Kyl: Dems have already decided how to force health bill through

Senate Republican Whip Jon Kyl of Arizona on Sunday threw more cold water on the chances that his party would cooperate with a Feb. 25 healthcare reform summit at the White House, protesting that Democrats already seem poised to force a bill through Congress.

Speaking on CNN’s “State of the Union,” Kyl echoed a claim that congressional Republicans have made for the past week, that President Barack Obama and House and Senate Democrats intend the summit as a public display and not a genuine dialogue. He quoted a recent Wall Street Journal article that asserted House Speaker Nancy Pelosi (D-Calif.) has “set the stage” for using reconciliation to pass the bill. That controversial legislative tactic could allow the bill to pass the Senate with 51 votes instead of 60 as usually required to break a filibuster.

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“What that means is they’ve devised the process by which they can jam the bill through that the president has supported in the past, without Republican ideas in it,” Kyl told CNN host Candy Crowley.

“Reconciliation is not the process for comprehensive bills like this. It’s for balancing the budget… I don’t know why we would be having a bipartisan summit down at the White House if they’ve already decided on this other process by which they’re going to jam the bill through.”

Instead, Kyl called for redrafting the legislation from scratch — another common GOP claim in recent weeks — and argued that it should start with limits on medical malpractice lawsuits.

“It’s not a matter of taking this or that out of the Senate-passed bill or the House-passed bill, it’s a matter of starting with basic principles and going one step at a time, solving particular problems,” Kyl said. “For example, everyone believes there’s this ‘jackpot justice’ system we have and we need medical malpractice reform.”

On the package of job-growth provisions that the Senate will take up when it returns from recess on Feb. 22, Kyl said Republicans still object to elements of the plan. He pointed to the Democratic approach to assisting state governments with expanded bonding authority and helping small businesses through tax breaks. Kyl said the federal government cannot afford a “subsidy” to state governments, and that the GOP prefers to assist small businesses by keeping tax rates steady and not allowing any increases.

On foreign policy, however, Kyl found more common ground with Gen. James Jones, Obama’s national security adviser who has recently returned from a five-day trip to Afghanistan and pronounced the U.S. mission there as improved and stabilizing. Kyl flatly said he agreed.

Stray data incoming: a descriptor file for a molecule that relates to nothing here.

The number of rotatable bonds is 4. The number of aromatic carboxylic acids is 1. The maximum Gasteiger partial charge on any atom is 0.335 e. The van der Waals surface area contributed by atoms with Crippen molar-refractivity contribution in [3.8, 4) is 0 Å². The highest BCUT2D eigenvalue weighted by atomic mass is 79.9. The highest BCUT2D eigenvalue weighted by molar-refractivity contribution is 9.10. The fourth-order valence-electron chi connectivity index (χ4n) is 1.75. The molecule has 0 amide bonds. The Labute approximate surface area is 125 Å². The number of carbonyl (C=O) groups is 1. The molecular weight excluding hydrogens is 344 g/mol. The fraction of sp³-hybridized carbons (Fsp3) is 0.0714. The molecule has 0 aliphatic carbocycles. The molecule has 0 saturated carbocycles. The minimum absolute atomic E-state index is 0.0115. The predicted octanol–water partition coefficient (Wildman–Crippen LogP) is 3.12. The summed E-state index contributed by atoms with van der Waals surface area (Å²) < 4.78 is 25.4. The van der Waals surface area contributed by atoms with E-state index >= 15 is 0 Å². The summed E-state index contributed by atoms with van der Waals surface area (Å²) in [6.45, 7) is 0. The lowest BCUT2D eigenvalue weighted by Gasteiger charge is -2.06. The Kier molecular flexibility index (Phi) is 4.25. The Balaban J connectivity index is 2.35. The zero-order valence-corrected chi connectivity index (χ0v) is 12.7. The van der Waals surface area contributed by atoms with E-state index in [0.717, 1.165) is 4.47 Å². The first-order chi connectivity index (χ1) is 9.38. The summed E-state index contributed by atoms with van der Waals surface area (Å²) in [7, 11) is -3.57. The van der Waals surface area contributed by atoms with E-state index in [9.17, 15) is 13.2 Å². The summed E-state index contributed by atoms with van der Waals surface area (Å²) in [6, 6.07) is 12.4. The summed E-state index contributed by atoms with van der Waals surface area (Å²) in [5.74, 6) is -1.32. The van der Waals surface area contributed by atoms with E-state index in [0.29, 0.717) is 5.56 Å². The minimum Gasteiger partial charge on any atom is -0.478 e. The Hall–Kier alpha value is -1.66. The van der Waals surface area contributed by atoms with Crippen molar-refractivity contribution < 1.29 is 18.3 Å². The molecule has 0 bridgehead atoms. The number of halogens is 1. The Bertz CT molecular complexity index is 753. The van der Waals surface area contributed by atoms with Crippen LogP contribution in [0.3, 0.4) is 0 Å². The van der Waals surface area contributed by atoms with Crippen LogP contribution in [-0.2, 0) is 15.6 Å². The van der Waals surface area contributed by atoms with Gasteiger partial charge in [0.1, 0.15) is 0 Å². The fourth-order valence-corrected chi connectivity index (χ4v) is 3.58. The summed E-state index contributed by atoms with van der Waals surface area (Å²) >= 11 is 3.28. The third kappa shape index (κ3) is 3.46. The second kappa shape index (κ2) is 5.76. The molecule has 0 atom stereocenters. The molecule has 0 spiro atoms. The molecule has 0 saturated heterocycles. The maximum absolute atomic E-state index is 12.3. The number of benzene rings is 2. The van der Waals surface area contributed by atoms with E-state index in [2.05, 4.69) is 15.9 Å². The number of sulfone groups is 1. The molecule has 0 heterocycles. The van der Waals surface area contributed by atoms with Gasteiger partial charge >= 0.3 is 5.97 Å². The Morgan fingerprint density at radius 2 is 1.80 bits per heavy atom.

Also appearing on “State of the Union,” Jones also told Crowley that he agreed with the assessment of Defense Secretary Robert Gates and Chairman of the Joint Chiefs of Staff Adm. Mike Mullen that the U.S. military’s “Don’t ask, don’t tell” policy regarding gays in the military should be rescinded. He compared the debate to past arguments over racial integration in the military as well as a bygone clash over whether women should serve in the armed forces. In each case, he said the result has been “a force-multiplier” and that the population at large appears ready to accept the idea of homosexuality in the military.

Kyl said he disagreed with Jones on that point, aligning himself with Sen. John McCain’s (R-Ariz.) continued opposition to ending the policy.

Jones painted a brightening picture of stability in Afghanistan, explaining that U.S. officials are watching Afghan President Hamid Karzai closely. He said the Obama administration trusts Karzai’s appointments, believes in his commitments and that he personally is “more confident now than at any time in the past” that Afghan security forces will soon be poised to take over their country from U.S. control.

Jones also defended officials’ handling of the so-called “Christmas Day bomber,” Umar Farouk Abdulmutallab, saying that the suspect has been cooperative with U.S. authorities and has provided “satisfying” information. Republicans have been critical of the administration’s choice to provide Abdulmutallab with his Miranda rights before a lengthy interrogation.

On the difficulty of persuading Iran to co-operate with diplomatic efforts, Jones said it is “puzzling to say the least” why the country has refused overtures to negotiate and has instead pursued an aggressive posture. Jones said punishing Iran with sanctions now appears “the right thing to do” and that most of the major countries support the effort — except for China, with whom the U.S. is still “working” on the issue.

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